The British Empire Library

Steamboats on the Indus: The Limits of Western Technological Superiority in South Asia

by Clive Dewey

Book Review by kind permission of Chowkidar, the journal of the British Association for Cemeteries in South Asia
This is such an important book that it is surprising it has not been reviewed in Britain. The distinguished author has turned conventional thinking about engineering in British India on its head, by revealing the debacle of steam-powered boats on one of India' s greatest rivers. Three companies were set up in the 19th centuty: The Bombay Flotilla; the short-lived Oriental Inland Steam Navigation Company and the lndus Steam Flotilla. 'The search for a viable vessel - a steamboat suited to the "hazards of navigation" on the lndus and its tributaries - went on for forty years. But no-one found a solution: it was like the quest for the grail.' There were three essential criteria, unfortunately all mutually exclusive. The ideal steamer had to have a very shallow draught, not more than 18 inches or it would run aground on the shifting sandbanks. It needed a powerful engine to drag barges upstream, against the current and it had to have effective steering.

But if the ship-builder increased the engine's power the additional weight meant the boat would sit deeper in the water and if the boat was built with a wide flat bottom to accommodate the engine, then it became harder to steer. The problem was never really solved. What seemed perfectly feasible on the Clyde at Glasgow was clearly not going to work on the Indus. Steamboats brought out at huge expense from Britain had to be literally rebuilt when they reached India and their working life was very limited. Then there was the problem of fuel. Wood was freely available, but was not as effective as coal, and good quality coal was hard to find. Hopes were frequently raised when coal seams were found, only to be dashed when the seams petered out. So the boats had to make frequent stops to take on board great stacks of felled trees, whose weight slowed them down, and led to deforestation.

With all these problems one might wonder why the steamboat companies persisted for so long, from 1839 to 1878, to be precise. A lot of it had to do with the unshakeable Victorian belief that technology was the way forward, not just in Britain, but throughout much of the Empire too. Railways were the obvious example, speeding up the import and export of goods and moving soldiers quickly across country where they were needed. The electric telegraph which at first ran parallel to the rail tracks was another - information between cities could now be transmitted in hours rather than days. But the Indus was where British ingenuity failed. The river was treacherous, changing course without warning, full of shoals and sandbanks that themselves moved, so that charts were useless. Every journey was different from the one before. And the boats were terribly slow. Lieutenant Christopher recorded a painful journey when it took seven days to cover fourteen miles. It had been hoped that river transport would enable soldiers to be quickly moved to trouble spots on the north-west frontier but this proved not to be the case. The Planet, for example, taking men to the first Afghan War kept running aground and when the soldiers went into the river to haul and pull the boat off, the current was so strong they lost their balance. With immense detail Dewey examines every aspect of steam travel - the high fares which meant only the rich could sail, the cost of fuel, the risk of being attacked from the banks by warring tribes, the personalities of the captains and their crew, the unsatisfactory bridges over the river, the ill-fated ferries and much else. He contrasts all this with the small country boats that used the river, 'complex and fragile' as they were, but viable and cheap. A masterful book.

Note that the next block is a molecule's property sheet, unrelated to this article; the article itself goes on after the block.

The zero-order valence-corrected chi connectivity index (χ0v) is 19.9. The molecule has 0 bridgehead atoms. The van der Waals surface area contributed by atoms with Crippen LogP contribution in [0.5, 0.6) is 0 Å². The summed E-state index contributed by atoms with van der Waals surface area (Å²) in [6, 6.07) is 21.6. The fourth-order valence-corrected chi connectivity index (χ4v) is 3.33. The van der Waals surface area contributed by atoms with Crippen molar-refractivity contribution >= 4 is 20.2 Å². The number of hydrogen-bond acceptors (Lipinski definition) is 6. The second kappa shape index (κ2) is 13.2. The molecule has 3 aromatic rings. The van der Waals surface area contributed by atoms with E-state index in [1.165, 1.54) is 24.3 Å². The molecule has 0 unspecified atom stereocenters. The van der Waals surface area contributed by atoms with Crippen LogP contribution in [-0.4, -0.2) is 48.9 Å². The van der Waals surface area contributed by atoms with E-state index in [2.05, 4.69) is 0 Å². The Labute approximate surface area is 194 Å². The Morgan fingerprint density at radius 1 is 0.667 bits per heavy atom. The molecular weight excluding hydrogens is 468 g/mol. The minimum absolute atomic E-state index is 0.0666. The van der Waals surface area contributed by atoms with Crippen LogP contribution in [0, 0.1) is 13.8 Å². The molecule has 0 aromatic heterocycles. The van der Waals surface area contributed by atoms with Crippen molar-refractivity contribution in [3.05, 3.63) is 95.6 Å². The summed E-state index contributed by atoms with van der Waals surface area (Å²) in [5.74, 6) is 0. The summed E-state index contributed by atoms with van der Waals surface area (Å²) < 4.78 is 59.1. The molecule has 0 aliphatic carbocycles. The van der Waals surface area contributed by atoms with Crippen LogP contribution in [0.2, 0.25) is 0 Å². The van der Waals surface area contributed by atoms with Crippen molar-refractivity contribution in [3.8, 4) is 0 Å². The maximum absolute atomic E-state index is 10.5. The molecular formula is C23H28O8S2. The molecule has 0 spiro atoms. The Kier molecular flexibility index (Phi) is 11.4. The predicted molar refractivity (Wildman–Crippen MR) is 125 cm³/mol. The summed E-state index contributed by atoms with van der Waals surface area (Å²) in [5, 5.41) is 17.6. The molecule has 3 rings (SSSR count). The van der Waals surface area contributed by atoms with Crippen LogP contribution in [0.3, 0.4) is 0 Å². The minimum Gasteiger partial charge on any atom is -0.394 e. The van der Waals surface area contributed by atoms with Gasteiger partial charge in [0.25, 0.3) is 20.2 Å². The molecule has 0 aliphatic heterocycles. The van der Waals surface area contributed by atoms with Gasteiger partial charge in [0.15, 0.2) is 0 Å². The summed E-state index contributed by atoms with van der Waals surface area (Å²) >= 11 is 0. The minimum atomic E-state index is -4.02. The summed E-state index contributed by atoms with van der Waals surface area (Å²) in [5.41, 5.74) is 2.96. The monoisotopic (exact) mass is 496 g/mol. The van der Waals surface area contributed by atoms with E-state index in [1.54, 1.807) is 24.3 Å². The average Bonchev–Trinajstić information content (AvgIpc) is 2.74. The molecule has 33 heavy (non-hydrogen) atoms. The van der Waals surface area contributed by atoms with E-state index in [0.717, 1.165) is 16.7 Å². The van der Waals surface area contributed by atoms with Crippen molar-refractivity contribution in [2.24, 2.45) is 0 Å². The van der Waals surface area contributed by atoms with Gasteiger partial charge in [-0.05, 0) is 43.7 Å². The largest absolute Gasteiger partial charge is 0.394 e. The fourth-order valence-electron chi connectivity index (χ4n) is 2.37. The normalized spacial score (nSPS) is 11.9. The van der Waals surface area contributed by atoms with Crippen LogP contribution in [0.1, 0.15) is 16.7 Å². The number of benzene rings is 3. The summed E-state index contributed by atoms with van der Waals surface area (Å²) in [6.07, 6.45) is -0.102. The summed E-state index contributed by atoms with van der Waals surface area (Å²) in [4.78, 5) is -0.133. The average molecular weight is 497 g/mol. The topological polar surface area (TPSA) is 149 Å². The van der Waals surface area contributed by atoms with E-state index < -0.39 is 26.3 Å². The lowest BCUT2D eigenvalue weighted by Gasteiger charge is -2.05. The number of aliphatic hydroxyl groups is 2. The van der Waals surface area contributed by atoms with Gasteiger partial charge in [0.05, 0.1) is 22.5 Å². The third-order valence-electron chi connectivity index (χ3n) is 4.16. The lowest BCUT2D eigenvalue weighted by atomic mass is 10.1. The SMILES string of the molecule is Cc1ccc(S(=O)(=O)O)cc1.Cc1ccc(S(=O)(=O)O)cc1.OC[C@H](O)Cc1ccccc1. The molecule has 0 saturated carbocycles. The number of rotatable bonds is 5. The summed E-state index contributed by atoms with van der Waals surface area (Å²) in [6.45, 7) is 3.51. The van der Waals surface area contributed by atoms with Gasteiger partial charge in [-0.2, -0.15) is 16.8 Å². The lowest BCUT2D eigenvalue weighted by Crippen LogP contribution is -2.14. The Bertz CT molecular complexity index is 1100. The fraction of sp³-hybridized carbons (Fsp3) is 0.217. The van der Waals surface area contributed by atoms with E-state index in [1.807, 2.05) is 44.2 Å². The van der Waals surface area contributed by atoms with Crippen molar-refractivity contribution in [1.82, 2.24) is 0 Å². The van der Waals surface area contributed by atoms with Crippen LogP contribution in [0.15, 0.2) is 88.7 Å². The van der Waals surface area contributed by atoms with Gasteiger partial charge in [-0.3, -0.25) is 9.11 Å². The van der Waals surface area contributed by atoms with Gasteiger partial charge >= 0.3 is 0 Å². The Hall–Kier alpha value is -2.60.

British Empire Book
Clive Dewey
First Published
Oxford University Press
Review Originally Published
Spring 2015 in Journal of the British Association for Cemeteries in South Asia


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